Stories include the signals operator who first heard Japanese midget submarines off Sydney, the 15-year-old who falsified his age to get into the Air Force, Australia’s first Indigenous Air Force pilot, and the female veterans who faced discrimination on the ANZAC Day immediately after the war.
Uniting’s Executive Director, Tracey Burton, remarked that the podcast is a timely reminder of the important contribution older Australians have made, and continue to make:
In a time when our elders are enduring a pandemic, it’s more important than ever to remember how incredibly valuable they are to our community. We need to listen to these stories and remind ourselves about the sacrifices they have made and how they helped build and enrich our country.”
The veterans recall how their initial training was often short and inadequate, and then how they dealt with constant danger and death in combat operations. They also reveal surprising details, such as the initial consternation caused by Prime Minister Robert Menzies’ famous 1939 speech, when he declared that Australia was now involved in a war on the other side of the globe.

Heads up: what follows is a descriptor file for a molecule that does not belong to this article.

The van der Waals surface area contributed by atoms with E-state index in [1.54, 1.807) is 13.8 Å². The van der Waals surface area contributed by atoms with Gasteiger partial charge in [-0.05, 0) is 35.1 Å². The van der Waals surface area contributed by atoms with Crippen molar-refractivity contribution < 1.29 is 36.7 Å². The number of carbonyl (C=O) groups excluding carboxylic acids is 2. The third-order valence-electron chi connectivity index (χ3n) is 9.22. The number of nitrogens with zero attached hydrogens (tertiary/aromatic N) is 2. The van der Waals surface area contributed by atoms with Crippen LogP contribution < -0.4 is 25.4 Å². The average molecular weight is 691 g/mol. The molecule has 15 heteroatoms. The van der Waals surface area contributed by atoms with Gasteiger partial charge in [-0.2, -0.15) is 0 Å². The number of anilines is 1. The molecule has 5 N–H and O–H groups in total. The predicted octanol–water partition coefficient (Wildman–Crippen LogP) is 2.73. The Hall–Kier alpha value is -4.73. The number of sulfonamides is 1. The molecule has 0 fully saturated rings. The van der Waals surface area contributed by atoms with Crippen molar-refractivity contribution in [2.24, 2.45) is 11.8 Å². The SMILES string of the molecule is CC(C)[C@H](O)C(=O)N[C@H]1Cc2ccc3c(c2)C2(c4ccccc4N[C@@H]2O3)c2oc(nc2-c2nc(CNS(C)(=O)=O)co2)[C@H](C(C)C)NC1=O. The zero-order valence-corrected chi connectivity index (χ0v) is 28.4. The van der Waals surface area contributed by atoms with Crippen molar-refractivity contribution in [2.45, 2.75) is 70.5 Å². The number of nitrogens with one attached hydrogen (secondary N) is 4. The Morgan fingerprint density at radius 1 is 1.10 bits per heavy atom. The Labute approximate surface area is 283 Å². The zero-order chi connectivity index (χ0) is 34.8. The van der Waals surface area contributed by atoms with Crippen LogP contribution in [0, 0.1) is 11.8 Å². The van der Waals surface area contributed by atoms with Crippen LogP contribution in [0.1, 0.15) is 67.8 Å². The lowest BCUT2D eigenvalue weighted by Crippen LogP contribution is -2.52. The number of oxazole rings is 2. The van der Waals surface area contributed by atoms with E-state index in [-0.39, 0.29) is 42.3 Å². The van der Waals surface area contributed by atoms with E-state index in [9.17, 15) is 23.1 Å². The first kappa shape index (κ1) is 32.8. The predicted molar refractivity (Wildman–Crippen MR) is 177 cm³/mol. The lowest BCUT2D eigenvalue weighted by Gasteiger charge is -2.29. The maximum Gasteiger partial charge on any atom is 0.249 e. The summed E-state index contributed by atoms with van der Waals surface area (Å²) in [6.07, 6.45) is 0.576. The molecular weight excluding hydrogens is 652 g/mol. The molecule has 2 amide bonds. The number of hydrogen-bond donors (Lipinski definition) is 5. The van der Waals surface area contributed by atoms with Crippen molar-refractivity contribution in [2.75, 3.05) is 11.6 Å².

There are enduring memories of first wearing their military uniforms. “What also stuck out in the memories of men who served in the Air Force, for instance, was that they believed the blue uniform made them especially attractive to women,” said military historian David Wilson.
“The other thing to emphasise here is the role of women. As the war progressed, more and more women stepped up to take the places of men serving overseas. They served in all branches of the military, in civilian organisations, industry and agriculture, such as in the Women’s Land Army. Women kept the nation ticking over during these years,” David added.